Unless you’ve been living under a rock, it’s almost impossible not be cognisant of 21st century environmental issues. However, when it comes to marine pollution in particular, many of us are not quite as well informed as we should be. Since the beginning of time, people have relied on the water to transport cargo from A to B. Over 5,000 years ago, the first major trade route between modern-day India and Pakistan was established along the Arabian Sea. While boating has very much evolved since then, it has become increasingly harmful to the environment both globally and locally. However, the nautical industry is working to bring about sustainable solutions. This first article presents an overview of various ‘green initiatives.’ And in the second instalment, we will share a practical guide for the modern-day ‘eco-friendly’ sailor.
Pathways to more sustainable boat construction
The nautical industry constructs 95% of pleasure boats with composite materials, about 3% with aluminium, 2% with wood (plywood or moulded wood) and less than 1% with steel (source: Plaisance écologique). While composite construction is less expensive and allows for lighter boats that are easy to maintain, this material is derived from the oil industry. The production of resin and fibres requires a large amount of energy (and emits carbon accordingly). Manufacturers are aware of this. The bio-composite division of Roland Jourdain and Sophie Vercelletto’s design office, Kaïros, is a major player in developing sustainable alternatives. Another innovative company is FlaxComposites – they put flax in boats, literally! Flax fibres can be incorporated into composite panels for boats; a 100% natural and sustainable alternative to traditional composite materials. Check our Sailing Today’s review of the fascinating Bente 24 (pictured below) – a boat made of hemp!
If these initiatives flourish, it won’t be long before we see flax fibre in all new yachts! But there’s also activity amongst bigger boating players. Bénéteau has begun to reflect on the impact of its activity by launching a lifecycle analysis of boats that begins at the very early design stage and continues until the vessel is fully built. The French company is working to improve the energy efficiency of its construction sites and reduce its consumption of raw materials by optimising production techniques. In order to decarbonize emissions linked to the export of its vessels, Bénéteau is a partner of the ambitious Neoline project – aiming to bring sustainable solutions to the shipping industry.
The ocean racing world is also taking action. British skipper Phil Sharp is the figurehead of the OceansLab project. In combining his passion for clean tech and ocean racing, his ultimate goal is to completely decarbonise the shipping industry. Phil is already making waves in his ‘race to zero emissions’ as he currently holds two world records and has multiple ocean racing wins under his belt.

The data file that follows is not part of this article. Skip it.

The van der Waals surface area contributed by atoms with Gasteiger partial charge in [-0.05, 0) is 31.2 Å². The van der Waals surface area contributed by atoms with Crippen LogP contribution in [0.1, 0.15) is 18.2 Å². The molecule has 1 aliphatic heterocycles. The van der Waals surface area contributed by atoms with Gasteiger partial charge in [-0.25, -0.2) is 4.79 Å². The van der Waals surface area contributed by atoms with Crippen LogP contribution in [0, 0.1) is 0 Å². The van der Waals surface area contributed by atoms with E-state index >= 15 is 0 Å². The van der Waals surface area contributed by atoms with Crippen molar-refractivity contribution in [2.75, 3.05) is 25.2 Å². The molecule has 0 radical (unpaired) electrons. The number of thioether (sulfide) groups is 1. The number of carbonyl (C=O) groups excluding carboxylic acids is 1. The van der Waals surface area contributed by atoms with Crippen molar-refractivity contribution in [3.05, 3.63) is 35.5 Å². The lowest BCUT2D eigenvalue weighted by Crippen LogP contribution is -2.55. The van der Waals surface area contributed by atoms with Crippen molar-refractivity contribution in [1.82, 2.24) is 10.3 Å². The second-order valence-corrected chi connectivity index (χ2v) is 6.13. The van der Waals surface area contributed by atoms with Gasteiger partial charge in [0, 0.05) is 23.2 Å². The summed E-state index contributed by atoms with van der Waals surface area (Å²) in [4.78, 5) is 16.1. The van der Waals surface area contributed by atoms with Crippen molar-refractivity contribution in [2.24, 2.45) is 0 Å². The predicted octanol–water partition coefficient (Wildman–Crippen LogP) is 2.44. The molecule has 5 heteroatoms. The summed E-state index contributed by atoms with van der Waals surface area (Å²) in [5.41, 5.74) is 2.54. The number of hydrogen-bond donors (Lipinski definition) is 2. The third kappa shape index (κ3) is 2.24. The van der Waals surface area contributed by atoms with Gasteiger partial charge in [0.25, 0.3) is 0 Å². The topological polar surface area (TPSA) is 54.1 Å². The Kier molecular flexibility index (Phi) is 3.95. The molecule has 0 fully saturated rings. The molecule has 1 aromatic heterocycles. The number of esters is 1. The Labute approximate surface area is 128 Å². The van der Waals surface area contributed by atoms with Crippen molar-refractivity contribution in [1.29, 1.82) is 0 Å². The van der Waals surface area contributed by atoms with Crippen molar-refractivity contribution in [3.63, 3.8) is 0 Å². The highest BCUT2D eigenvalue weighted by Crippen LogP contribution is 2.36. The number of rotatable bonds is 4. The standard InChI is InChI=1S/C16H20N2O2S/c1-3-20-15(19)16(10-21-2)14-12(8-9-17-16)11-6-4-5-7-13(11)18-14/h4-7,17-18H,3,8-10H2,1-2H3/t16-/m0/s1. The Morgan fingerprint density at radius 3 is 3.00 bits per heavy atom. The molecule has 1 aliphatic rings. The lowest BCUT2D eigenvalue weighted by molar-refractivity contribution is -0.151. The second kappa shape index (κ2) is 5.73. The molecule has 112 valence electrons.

The Blue Flag Initiative: Harbours are going green… or blue!?
As marinas concentrate boating activity on the coast, they have a profound effect on the local environment and biodiversity. To alleviate this, local and port authorities often get involved in ‘green initiatives’. The Blue Flag is an internationally-recognised environmental and tourist certification that is available for beaches but also for ports and harbours. The criteria range from simple environmental awareness to water and waste management (collection and selective sorting of waste, recovery and treatment of polluting liquids…). Aside from Blue Flags, ports also make efforts to test innovative solutions to deal with marine waste such as robotic waste vacuum cleaners or floating dustbins.
A stumbling block? How to safely and sustainably maintain boats.
One of the grey areas in terms of vessel maintenance is the application of antifouling as this paint contains chemicals that are harmful to the marine environment. For context, according to Voile Magazine [Antifouling: Paint without biocide the balance], just 1 gram of biocide pollutes 10,000 m3 of water. Fortunately, alternatives are emerging, such as silicone-based paints. Moreover, the range and quality of equipment on board has dramatically improved and has enabled us to be less ‘hands on’ when sailing (all whilst becoming more energy-dependant however!). The development of solar panels, wind turbines, hydrogen generators and next-generation battery technology does make it possible (but costly) to completely switch-over to renewable energy.
Recycling end-of-life boats
The question of boat deconstruction (and its financing) has been a contentious issue in nautical circles over the past few years. In France, deconstruction centres approved by the Association for Eco-Responsible Yachting (APER), which is responsible for recycling pleasure and sports boats, have been operational since summer 2019. The deconstruction is the responsibility of the APER, however the (costly) transport to the treatment centre remains the responsibility of the boat owner.
What happens to the boats once on-site? Vianney Dupont, an independent consultant specialising in nautical activities and their environmental effects, explains: “Metals and wood can be repurposed, but the challenge is to recycle the bio-composites (the hulls). Today, this waste is either buried or incinerated. These materials can be put to new use though. For example, they can be used as a plastic agglomerate to make recycled furniture”. This is precisely the objective of the APER for the next few years, to find ways for our hulls to be reused as part of the circular economy philosophy. Another brilliant concept that helps contribute to the recycling of obsolete vessels: Land-bound boat homes!
Author: Sidonie Sigrist
The original text was translated and adapted for publication on the GlobeSailor blog. Start planning your next sailing adventure today.
Read the second instalment of ‘From Blue to Green’ here.